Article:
Nissan Leaf Charging

Charging the Leaf turned out to be an absolute nightmare at first! If the car was a free demo, I would have given the car back, however as I was paying for the car and stuck into a two year contract I had to persevere, and I am very glad I did.

Nissan Leaf Charging StationWhen I got the car I was given a 3 pin plug, which was extremely handy, as this was my only method of charging the vehicle initially. A week prior to receiving the car I applied on the British gas website for a free home charge station, which I thought was fantastic – everyone loves a freebie, and this was going to make my life much easier. I received an email back from British gas to say because of the high demand they were prioritizing people who already had a vehicle, and as I had put my vehicle details in, that meant I would be prioritized – YES!!! One week after getting the car, I had a phone call from British gas, I could either opt for the free home charge station, or pay various monies to upgrade to various different units. I chose to upgrade to the next model up of charge station and paid my £99.00 to upgrade from a charge station that charges the car in 8 hours, to one that charges within 4-5 hours. However I would have to wait a further 3 weeks before they could fit me in to install the unit.
Unfortunately, as always British Gas failed to deliver, cancelling on me twice last minute, and caused me to wait a further week and a half before I could have the unit installed. Upon the day of installation my 2 hour appointment turned into a full day appointment, despite the engineer telling me, as my house was a new build, it was one of the easiest installations he had done. This left me severely disappointed and inconvenienced by British Gas.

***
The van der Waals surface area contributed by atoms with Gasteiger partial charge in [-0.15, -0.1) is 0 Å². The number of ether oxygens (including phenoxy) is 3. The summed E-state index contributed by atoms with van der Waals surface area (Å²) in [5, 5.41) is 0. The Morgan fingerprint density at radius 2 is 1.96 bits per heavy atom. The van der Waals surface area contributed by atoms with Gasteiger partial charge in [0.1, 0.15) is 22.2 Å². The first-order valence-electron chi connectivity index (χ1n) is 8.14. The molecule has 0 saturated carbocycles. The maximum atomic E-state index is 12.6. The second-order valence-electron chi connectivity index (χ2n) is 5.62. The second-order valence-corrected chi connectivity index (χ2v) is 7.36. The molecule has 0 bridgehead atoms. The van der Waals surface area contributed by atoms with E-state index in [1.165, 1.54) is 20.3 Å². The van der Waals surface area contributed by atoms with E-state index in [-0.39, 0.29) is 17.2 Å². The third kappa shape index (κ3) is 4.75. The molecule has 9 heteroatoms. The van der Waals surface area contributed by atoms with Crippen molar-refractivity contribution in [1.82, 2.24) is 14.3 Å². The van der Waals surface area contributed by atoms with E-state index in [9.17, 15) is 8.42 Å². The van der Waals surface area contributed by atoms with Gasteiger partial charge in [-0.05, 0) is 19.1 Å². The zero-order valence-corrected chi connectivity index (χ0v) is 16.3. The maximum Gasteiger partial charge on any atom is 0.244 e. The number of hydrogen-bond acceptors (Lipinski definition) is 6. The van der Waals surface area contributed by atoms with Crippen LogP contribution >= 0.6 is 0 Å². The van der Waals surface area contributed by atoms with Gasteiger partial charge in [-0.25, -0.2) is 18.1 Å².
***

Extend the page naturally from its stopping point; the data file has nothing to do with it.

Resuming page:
In the meantime, coping without a home charge station was becoming extremely difficult. My first experience of charging at home did not go well. As far as I was aware at the time the 3 pin plug cable takes 8 hours to charge, so I had to stay in for the whole day to charge my car. I do not have any outside sockets at my house, so I had to plug in an extension reel upstairs, out my bedroom window and onto the driveway so I could plug the car in. The car flashed to say it had been accepted so I left it charging, as I had a long journey to fit in the next day. 4 hours later I went to check on the car and it turns out it was not charging and the miles left still said 22. I immediately panicked because I had just wasted the last four hours. I remembered being told the car needs 13amps to charge, so I checked my extension cable which turned out to only power to 10 amps. I instantly went out and purchased a 13 amp extension cable and then put my car back on charge. 10:00pm at night 8 hours after putting my car on charge, it is still not even registering a 70% charge. Furious I immediately took out my manual and proceeded to read a paragraph that immediately outlined the fact that you cannot and should never charge using extension cables, so in order to charge my car I would have to use the nearest plug to the door in my hallway, and leave my front door wide open for the cable to reach to charge my car.
I am also quite lucky, in that the Baldock A1 services are about 8 miles from my home, and they have a Rapid charger that claims to charge your vehicle in about half an hour, and I do now use this regularly to give my car a quick boost. They have recently installed a second charge unit, which I am very pleased at as before when I would drive in there was often a queue of leaf’s waiting to use it.
When I first got my leaf I researched the rapid chargers before my first long journey to Birmingham, as I knew I would need them. The internet took me to a website called “ZAP MAP” which I do now use all the time. It is a handy little tool, that shows you all the charge stations in the UK, it also tells you which connecters they are, what speed of charge they are, whether they are working (online), who they are owned by, if they are open to the public and if there is a charge to use them. I checked my route and the rapid chargers were all owned by a company called Ecotricity and they were free to use. So I set off on my journey to Birmingham, and decided I would stop at the very first services to make sure they were free to use, and that I could figure out how to use them whilst still leaving myself enough miles to get home, so that I’m not stranded. When I got to the services I pulled up at the charger, it is like priority parking as they are always near the front and are marked specifically for electric vehicles.